While there has been much discussion about Q-Anon and its impact on American life and politics, I have seen little—nothing, actually—directed toward a pastoral or catechetical approach toward a conscious embrace of Q and other radical conspiracies. Like many of you, I have family and friends who embraced the Q-anon conspiracy to varying degrees and who have made this known on social media. None has ever approached me personally or on-line to recruit me or to discuss their experiences one-on-one, nor have I engaged in any on-line comments or discussions with them, despite my strong concern about the subject. Social scientists—some of whom have been engaged in on-line chats with Q-anon adherents for months—observe that the members tend to create “new families,” very frequently online, instant camaraderie with individuals who share the same concerns and understand the range of emotions that drove them to identify with Q-Anon in its various forms in the first place.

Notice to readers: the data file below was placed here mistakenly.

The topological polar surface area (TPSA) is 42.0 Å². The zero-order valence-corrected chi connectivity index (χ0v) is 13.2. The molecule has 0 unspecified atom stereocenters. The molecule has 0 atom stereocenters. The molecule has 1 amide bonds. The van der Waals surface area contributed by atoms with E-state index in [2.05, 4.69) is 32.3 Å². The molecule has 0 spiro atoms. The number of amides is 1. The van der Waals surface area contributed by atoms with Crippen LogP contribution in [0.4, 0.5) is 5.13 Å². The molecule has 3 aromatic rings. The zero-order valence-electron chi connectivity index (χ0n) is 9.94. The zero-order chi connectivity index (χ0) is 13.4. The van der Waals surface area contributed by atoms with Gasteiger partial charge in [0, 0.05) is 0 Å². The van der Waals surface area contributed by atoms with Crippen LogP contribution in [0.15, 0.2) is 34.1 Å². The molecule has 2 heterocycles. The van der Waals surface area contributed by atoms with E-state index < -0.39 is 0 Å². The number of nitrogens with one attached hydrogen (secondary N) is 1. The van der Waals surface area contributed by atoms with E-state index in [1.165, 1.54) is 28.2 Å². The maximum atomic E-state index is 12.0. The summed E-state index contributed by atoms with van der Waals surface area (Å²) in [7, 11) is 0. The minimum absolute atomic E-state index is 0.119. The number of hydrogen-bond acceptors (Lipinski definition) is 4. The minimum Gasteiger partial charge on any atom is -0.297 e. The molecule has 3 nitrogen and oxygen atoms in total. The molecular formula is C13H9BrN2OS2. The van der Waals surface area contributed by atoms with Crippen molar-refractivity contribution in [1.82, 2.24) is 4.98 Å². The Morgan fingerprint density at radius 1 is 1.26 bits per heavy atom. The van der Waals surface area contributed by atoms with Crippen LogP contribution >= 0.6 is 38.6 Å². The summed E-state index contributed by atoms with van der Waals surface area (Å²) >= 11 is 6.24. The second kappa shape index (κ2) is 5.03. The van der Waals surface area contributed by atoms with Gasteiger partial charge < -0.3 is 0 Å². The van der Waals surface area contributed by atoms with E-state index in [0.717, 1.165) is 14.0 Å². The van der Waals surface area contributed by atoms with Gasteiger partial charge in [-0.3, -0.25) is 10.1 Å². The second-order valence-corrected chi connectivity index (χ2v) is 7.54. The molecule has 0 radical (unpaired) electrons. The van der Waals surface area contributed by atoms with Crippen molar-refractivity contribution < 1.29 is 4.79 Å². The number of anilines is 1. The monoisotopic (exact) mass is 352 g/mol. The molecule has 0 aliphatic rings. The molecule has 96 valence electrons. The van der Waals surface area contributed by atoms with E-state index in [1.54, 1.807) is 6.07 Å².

I can say with certainty that Catholics have embraced the Q-Anon conspiracy to varying degrees, at least in some cases in the mistaken hope that the Pro-Life cause would be strengthened. Q-Anon emerged in social media around 2017 and appears to be a fear of a “deep state,” i.e., a perceived power force that would eradicate Christian identity and patriotic rights and values. Q’s outline of the specifics of the deep state conspiracy carries a certain shock value to anyone hearing them the first time—elements of pedophilia, child trafficking, cannibalism—and has become wedded to the Presidency of Donald Trump and the narrative of the 2020 stolen election, which is probably the reason for the Pro-Life attraction to an otherwise bizarre worldview. We would make better use of our time examining the underlying fears that would attract otherwise common-sense folks to a conglomeration of extreme beliefs.